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Neil Barofsky

Big Bailouts Need Fierce Watchdogs

Congress should make sure that strong oversight bodies are monitoring the coronavirus relief programs. A 2008 crisis veteran remembers what went wrong (and right).



Photographer: David Paul Morris/Bloomberg

The U.S. is about to enact an even larger and more encompassing bailout than the one I helped oversee as the special inspector general of the Troubled Asset Relief Program in 2008. That means Americans will once again have to grapple with the inherent unfairness of letting the government pick winners and losers, along with the potential for fraud and scandal that always accompanies the distribution of so much money in such a short time.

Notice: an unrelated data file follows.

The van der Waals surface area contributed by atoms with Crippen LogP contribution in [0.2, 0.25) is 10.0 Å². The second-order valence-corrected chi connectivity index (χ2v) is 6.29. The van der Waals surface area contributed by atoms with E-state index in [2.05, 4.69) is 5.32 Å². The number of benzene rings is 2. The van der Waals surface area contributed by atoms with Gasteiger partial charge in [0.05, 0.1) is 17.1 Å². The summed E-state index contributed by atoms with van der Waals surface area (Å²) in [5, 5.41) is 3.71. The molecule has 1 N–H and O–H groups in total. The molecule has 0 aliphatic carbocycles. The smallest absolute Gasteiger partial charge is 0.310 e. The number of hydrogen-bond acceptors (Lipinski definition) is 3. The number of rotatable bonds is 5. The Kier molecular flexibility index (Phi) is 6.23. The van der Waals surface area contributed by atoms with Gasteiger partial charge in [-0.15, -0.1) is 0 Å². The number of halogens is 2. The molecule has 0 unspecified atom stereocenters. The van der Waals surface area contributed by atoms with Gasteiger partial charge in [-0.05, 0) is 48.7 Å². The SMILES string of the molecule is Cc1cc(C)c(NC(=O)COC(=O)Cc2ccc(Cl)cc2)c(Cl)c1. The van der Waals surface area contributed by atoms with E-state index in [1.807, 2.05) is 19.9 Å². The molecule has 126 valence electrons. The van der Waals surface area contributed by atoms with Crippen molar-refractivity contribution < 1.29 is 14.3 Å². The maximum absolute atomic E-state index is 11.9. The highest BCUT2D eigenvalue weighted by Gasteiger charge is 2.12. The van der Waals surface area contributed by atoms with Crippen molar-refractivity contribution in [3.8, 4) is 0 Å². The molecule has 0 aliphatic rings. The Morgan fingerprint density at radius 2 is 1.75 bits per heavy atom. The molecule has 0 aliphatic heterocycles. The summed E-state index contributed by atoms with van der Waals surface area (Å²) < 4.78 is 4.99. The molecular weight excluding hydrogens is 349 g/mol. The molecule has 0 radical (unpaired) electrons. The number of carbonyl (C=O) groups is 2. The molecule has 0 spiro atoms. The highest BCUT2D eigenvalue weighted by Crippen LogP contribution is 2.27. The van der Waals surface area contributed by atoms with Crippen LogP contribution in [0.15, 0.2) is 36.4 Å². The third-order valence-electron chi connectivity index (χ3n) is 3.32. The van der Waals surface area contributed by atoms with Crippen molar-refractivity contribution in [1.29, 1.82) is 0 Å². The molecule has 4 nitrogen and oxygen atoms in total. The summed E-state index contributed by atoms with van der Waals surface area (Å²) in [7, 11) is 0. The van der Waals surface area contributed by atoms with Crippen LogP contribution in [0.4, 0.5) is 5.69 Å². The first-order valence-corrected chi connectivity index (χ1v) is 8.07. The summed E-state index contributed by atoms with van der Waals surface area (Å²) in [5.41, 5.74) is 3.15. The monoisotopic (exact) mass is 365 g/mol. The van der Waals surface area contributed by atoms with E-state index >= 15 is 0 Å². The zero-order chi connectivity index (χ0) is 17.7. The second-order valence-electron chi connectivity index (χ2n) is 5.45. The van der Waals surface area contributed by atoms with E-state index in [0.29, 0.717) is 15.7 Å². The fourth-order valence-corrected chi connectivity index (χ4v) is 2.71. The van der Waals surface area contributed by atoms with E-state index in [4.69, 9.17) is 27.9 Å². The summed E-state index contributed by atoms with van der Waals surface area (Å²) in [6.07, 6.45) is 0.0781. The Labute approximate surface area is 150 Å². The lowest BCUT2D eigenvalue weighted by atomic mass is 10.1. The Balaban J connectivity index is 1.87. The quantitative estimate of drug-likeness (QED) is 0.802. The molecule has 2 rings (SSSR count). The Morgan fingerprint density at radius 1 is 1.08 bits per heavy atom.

I’ve been one of many critics of the policy failures of the previous bailout. But let’s not forget that strong and effective oversight was one of the clear successes of the 2008 program — or the painful lessons it taught.